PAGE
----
Roundtable Weekly
Biden Administration Floats Tax Increases to Pay for Infrastructure as Policy Focus Shifts to Economic Growth
March 19, 2021
The White House
Biden Administration and The White House

The Biden administration is considering increasing the corporate tax rate and the individual rate for high earners as it deliberates how to structure its next major legislative initiative – a sprawling “Build Back Better” economic growth package that may cost far more than the $1.9 trillion coronavirus-relief bill enacted last week. (BGov, March 15 and Roundtable Weekly, March 12) 

Why It Matters: 

  • The first major tax increase since 1993 could be proposed as one method of funding Biden’s ambitious infrastructure plan. Heather Boushey, a member of the White House Council of Economic Advisers stated, “There is a long list of things that we need to invest in,” including “broadly defined” infrastructure, the power grid, and a plan to bolster child and elder care. (BGov and Bloomberg Television interview, March 15
  • Biden’s tax plan would aim to provide relief for middle-class households, including those in the $110,000-a-year income range, according to Bharat Ramamurti, deputy director of the White House National Economic Council. “The key here is that the president believes strongly that the biggest corporations and those folks who have done extremely well over the last several decades should pay a bit more,” Ramamurti said. (Bloomberg Television interview, March 16)
  • Senate Minority Leader Mitch McConnell (R-KY) this week rejected any potential tax increases to fund President’s Biden infrastructure plan. (The Hill, March 16)
  • Democrats are considering using the budget reconciliation process to pass an infrastructure bill, the same process used to pass the pandemic relief bill in the Senate by a simple majority in the 50-50 Senate. Under normal budget rules, the support of at least 10 GOP senators would be needed to defeat a 60-vote filibuster. Democrats will only be able to use reconciliation for one more bill this year. (The Hill, March 15)
  • The enormous scope of the administration’s legislative goals may lead to the possible separation of their economic growth package into as many as three bills. (Politico Playbook, March 18) 

Congressional Legislation:

  • Expanding allowable investment opportunities for REITs could increase private sector infrastructure and help revitalize distressed retail businesses. The Roundtable-supported, bipartisan Retail Revitalization Actof 2021 (H.R. 840) – introduced Feb. 4 by House Ways and Means Members Brad Schneider (D-IL) and Darin Lahood (R- IL) – would modernize real estate investment trust tax provisions to permit REITs to invest equity in struggling commercial tenants that have been harmed by the COVID-19 pandemic. (News release, Feb. 4)


  • H.R. 840 is the focus of a March 16 Tax Notes article entitled, Modifying REIT Rules Could Aid Recovery and Infrastructure Plans.”
  • House Energy and Commerce (E&C) Committee Chairman Frank Pallone, Jr. (D-NJ) has scheduled a March 22 hearing on the committee’s recently released Leading Infrastructure For Tomorrow’s (LIFT) America Act, which would provide more than $312 billion in funding for broad range of projects. (E&C news release, March 11 and Chairman’s Memorandum, March 18)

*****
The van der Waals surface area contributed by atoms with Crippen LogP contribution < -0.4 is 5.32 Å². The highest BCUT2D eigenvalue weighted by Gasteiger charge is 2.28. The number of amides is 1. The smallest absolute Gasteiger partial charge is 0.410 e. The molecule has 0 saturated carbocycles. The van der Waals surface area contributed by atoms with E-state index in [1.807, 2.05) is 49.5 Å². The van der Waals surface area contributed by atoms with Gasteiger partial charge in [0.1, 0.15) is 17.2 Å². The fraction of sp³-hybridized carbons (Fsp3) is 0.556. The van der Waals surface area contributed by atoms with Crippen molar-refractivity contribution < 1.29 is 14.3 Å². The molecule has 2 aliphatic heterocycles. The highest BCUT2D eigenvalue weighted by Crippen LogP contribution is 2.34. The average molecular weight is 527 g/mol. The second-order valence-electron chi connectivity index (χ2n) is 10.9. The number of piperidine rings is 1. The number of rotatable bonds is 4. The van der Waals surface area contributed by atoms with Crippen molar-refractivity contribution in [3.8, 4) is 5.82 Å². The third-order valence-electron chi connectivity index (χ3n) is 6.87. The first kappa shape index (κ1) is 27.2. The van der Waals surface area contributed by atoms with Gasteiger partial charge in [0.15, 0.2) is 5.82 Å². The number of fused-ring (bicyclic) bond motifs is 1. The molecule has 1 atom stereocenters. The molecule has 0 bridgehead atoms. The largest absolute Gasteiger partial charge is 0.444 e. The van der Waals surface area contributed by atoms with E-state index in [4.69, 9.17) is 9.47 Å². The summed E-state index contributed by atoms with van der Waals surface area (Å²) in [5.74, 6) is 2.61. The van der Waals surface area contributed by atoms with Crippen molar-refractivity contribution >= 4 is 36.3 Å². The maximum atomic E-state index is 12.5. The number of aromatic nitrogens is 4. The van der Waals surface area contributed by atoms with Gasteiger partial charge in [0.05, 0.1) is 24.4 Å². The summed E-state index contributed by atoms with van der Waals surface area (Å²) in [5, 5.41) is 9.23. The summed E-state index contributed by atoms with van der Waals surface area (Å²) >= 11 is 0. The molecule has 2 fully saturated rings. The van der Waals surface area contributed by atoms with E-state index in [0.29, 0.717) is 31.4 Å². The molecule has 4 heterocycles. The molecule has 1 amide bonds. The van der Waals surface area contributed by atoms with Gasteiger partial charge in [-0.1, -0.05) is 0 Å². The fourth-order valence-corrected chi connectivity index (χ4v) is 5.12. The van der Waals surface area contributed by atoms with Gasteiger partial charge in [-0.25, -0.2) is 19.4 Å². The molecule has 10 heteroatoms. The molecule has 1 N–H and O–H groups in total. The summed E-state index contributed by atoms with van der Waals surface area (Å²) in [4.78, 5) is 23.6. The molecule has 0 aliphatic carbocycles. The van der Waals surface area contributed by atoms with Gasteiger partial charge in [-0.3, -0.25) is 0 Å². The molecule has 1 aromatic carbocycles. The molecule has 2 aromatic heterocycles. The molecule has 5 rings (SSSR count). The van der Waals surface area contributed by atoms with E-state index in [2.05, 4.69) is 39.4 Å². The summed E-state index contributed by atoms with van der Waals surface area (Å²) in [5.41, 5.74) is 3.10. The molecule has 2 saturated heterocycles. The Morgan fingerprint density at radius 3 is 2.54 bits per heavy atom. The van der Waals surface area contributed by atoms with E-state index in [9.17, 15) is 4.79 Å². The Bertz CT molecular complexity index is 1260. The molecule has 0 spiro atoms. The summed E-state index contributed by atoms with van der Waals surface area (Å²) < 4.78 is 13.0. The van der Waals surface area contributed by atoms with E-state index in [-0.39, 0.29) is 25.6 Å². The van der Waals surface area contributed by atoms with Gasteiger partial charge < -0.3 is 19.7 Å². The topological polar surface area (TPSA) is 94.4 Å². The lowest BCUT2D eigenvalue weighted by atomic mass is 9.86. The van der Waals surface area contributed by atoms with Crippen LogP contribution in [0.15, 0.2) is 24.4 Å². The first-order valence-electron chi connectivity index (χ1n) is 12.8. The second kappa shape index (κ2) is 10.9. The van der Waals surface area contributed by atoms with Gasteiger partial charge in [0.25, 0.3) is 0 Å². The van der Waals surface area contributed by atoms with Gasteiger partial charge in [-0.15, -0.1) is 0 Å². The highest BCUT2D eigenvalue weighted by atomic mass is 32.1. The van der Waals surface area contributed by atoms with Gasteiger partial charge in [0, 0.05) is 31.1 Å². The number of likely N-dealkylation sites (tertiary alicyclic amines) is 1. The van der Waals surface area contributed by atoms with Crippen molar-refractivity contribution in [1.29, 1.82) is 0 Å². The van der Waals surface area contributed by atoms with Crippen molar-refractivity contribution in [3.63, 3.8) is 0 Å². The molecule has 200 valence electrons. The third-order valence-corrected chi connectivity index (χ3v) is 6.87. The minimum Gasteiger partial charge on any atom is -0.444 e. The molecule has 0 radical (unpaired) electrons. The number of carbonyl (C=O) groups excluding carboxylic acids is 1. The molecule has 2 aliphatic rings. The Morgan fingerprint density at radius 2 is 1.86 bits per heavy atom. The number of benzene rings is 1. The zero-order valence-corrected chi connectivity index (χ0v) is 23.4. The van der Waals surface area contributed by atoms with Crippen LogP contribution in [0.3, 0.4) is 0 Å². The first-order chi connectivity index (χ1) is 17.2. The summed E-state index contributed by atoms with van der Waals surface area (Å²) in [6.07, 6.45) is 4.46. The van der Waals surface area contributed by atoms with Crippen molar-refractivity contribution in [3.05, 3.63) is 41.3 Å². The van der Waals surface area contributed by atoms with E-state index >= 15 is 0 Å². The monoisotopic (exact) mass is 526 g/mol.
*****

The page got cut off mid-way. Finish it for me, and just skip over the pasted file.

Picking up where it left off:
• House E&C Committee Republicans released a clean energy and climate package this week in response to the E&C Democrats’ LIFT legislation. (E&C Republicans news release, March 15)
  • Sen. Elizabeth Warren (D-MA) and Rep. Alexandria Ocasio-Cortez (D-NY) on March 18 introduced the BUILD GREEN Infrastructure and Jobs Act, a $500 billion proposal to shift U.S. transportation away from fossil fuels by 2050. 

What's Next:

  • More legislation is expected to be introduced that will focus on highways, mass transit and other surface transportation, as well as tax-related energy and infrastructure measures. House bills are expected from Transportation and Infrastructure Committee Chairman Peter DeFazio (D-OR) and Ways and Means Committee Chairman Richard Neal (D-MA).
  • A “by-the-mile” vehicle usage tax is also under consideration to fund transportation infrastructure projects. Transportation Secretary Pete Buttigieg is considering funding highway projects with a fee based on how many miles someone travels instead of how much gasoline they pump. Buttigieg has stated the administration will move swiftly to reauthorize the surface transportation highway bill, which is set to expire at the end of September. (BGov, March 15) 
  • The Roundtable is part of the Build by the 4th coalition, led by the U.S. Chamber of Commerce, which encourages the Biden Administration and the new Congress to pass a comprehensive infrastructure deal by Independence Day 2021. 

Infrastructure investment will be a focus of discussion between commercial real estate leaders and policymakers during The Spring Roundtable Meeting on April 20 in Washington, DC. 

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